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post #2904 of 7551 Old 05-29-2015, 10:22 AM
 
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narrow_band_response_90_degree.frd'
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post #2905 of 7551 Old 05-29-2015, 10:41 AM
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narrow_band_response_90_degree.frd'
Good, that means I got it right! Thank you!
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post #2906 of 7551 Old 05-29-2015, 11:13 AM
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On average my average is a better fit. Statistics.
Thanks for posting it Markus. I will give it a try hopefully this weekend.

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post #2907 of 7551 Old 05-29-2015, 11:58 AM
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The third-octave simply averages over a wider frequency response (1/3 of an octave based on the name). May be better if you are using it to get an idea of the overall response and relative SPL levels. For measurements you want as much frequency resolution as possible, thus the narrow-band file. I glanced at the curves but have not really looked at mine yet to see how narrow "narrow-band" is. Most of my previous measurements are 1/12-octave; enough to smooth some of the little perturbations we can't likely hear anyway, and yet resolve to one note of a musical scale, appealing to the musician in me. Of course, if I am more than 10 or 20 cents (1/10 ~ 2/10 of the note's frequency) off pitch when I play, I will hear about it!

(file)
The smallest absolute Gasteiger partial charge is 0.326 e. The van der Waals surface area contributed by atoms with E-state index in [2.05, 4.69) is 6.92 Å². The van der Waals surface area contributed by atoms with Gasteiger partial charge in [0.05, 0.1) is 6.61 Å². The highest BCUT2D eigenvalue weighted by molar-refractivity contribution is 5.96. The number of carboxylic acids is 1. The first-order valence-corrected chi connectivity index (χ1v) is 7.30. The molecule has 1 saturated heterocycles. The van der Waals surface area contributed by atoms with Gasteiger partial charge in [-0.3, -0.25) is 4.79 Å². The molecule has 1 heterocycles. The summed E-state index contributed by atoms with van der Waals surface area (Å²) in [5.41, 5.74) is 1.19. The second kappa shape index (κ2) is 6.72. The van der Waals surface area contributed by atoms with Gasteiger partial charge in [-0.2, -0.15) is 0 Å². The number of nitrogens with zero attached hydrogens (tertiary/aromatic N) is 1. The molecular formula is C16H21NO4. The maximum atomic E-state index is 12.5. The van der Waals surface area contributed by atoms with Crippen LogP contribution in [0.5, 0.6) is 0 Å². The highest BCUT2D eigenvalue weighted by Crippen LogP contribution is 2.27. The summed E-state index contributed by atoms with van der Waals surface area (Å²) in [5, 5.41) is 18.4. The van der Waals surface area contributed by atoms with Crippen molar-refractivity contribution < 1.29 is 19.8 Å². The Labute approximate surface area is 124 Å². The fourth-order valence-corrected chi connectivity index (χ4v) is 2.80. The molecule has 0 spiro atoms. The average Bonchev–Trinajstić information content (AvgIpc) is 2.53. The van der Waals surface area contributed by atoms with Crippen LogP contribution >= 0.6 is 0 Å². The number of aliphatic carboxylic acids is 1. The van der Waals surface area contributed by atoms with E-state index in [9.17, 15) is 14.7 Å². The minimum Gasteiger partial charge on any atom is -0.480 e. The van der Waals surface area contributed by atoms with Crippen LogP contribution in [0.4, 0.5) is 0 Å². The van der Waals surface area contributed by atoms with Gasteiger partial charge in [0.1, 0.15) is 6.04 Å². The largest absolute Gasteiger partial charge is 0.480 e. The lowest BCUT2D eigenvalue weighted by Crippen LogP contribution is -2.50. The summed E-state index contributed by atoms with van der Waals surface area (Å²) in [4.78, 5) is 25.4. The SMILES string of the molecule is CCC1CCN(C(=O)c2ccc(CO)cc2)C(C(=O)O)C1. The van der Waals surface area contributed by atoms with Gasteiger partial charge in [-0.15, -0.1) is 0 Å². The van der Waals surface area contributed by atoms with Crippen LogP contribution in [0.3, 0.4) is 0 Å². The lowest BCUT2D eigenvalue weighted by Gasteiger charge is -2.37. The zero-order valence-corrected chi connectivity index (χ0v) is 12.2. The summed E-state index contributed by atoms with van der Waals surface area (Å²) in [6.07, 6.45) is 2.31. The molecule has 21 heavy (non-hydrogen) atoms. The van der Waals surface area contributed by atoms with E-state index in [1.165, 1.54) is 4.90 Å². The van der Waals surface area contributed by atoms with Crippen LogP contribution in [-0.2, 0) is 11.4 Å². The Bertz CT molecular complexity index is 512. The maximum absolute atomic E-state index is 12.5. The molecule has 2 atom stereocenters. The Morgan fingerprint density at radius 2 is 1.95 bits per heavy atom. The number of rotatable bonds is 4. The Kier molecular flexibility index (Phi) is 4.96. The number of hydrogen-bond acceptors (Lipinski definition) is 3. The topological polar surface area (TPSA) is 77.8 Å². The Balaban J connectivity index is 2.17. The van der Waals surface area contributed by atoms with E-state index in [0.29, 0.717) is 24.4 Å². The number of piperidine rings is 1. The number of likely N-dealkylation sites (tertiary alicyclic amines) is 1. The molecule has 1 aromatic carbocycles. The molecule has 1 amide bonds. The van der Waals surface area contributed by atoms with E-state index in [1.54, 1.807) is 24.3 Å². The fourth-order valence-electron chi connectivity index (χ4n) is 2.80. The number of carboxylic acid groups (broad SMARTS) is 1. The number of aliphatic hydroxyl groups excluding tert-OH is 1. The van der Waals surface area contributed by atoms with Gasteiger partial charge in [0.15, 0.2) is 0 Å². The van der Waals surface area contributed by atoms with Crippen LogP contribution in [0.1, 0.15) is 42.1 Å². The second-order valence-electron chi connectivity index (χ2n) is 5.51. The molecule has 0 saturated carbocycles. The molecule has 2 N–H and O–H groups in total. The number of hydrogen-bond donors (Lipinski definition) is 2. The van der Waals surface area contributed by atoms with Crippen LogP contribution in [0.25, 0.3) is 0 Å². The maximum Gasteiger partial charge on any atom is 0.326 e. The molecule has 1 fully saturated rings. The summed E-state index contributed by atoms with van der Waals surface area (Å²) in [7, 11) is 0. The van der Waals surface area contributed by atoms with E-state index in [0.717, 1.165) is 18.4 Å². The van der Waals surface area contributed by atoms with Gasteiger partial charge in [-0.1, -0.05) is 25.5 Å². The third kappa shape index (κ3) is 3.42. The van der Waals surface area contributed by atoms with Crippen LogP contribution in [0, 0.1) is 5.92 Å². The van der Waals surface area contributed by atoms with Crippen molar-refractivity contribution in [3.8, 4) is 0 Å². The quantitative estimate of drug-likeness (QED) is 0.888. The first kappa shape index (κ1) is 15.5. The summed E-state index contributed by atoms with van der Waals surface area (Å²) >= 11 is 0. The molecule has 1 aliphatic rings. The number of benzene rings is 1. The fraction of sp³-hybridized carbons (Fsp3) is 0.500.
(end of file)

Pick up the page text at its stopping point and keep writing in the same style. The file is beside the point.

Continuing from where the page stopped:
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post #2908 of 7551 Old 05-29-2015, 12:04 PM
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Quote:
Originally Posted by buletti View Post
There seems to be a misunderstanding in what these calibration files do. The purpose of the calibration files is to make the measured frequency response of the microphones as flat as they need to be in order to become the precision instruments that they are supposed to be. The calibration files merely correct production tolerances of individual microphones. Unfortunately it is not possible to make the whole production line to record 100% identical. There are variances. The calibration files are a means of correcting those individual deficiencies resulting from the production. If the mic with the serial number #0001337 is recording 3 dB too less at 80 Hz, then we simply tell the calibration file to add 3 extra dB at 80 Hz. That's more economical than putting the mic in the bin. A software that makes use of the calibration file will then simply add 3 dB to the 80 Hz measurement sample and the 3 dB deficiency of the hardware is cured. The measurement is exactly +-0 dB which is what we expect from an exact measurement microphone.